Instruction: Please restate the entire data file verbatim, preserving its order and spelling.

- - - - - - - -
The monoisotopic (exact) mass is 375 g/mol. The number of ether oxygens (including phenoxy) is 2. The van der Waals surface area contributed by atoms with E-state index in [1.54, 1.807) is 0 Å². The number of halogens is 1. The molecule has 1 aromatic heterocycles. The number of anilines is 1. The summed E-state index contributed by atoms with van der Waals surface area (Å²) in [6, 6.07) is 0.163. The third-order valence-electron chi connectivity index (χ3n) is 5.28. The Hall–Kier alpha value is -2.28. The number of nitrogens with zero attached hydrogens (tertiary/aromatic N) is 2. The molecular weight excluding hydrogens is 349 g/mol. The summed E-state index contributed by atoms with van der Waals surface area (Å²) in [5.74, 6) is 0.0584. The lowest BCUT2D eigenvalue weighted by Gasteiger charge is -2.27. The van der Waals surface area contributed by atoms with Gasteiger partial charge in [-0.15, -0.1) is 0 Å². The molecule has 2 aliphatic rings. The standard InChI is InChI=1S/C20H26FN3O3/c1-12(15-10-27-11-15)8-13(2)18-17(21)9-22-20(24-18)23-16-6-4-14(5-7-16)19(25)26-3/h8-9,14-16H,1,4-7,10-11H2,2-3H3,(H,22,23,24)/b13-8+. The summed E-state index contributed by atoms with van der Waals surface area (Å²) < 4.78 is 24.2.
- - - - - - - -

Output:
The monoisotopic (exact) mass is 375 g/mol. The number of ether oxygens (including phenoxy) is 2. The van der Waals surface area contributed by atoms with E-state index in [1.54, 1.807) is 0 Å². The number of halogens is 1. The molecule has 1 aromatic heterocycles. The number of anilines is 1. The summed E-state index contributed by atoms with van der Waals surface area (Å²) in [6, 6.07) is 0.163. The third-order valence-electron chi connectivity index (χ3n) is 5.28. The Hall–Kier alpha value is -2.28. The number of nitrogens with zero attached hydrogens (tertiary/aromatic N) is 2. The molecular weight excluding hydrogens is 349 g/mol. The summed E-state index contributed by atoms with van der Waals surface area (Å²) in [5.74, 6) is 0.0584. The lowest BCUT2D eigenvalue weighted by Gasteiger charge is -2.27. The van der Waals surface area contributed by atoms with Gasteiger partial charge in [-0.15, -0.1) is 0 Å². The molecule has 2 aliphatic rings. The standard InChI is InChI=1S/C20H26FN3O3/c1-12(15-10-27-11-15)8-13(2)18-17(21)9-22-20(24-18)23-16-6-4-14(5-7-16)19(25)26-3/h8-9,14-16H,1,4-7,10-11H2,2-3H3,(H,22,23,24)/b13-8+. The summed E-state index contributed by atoms with van der Waals surface area (Å²) < 4.78 is 24.2.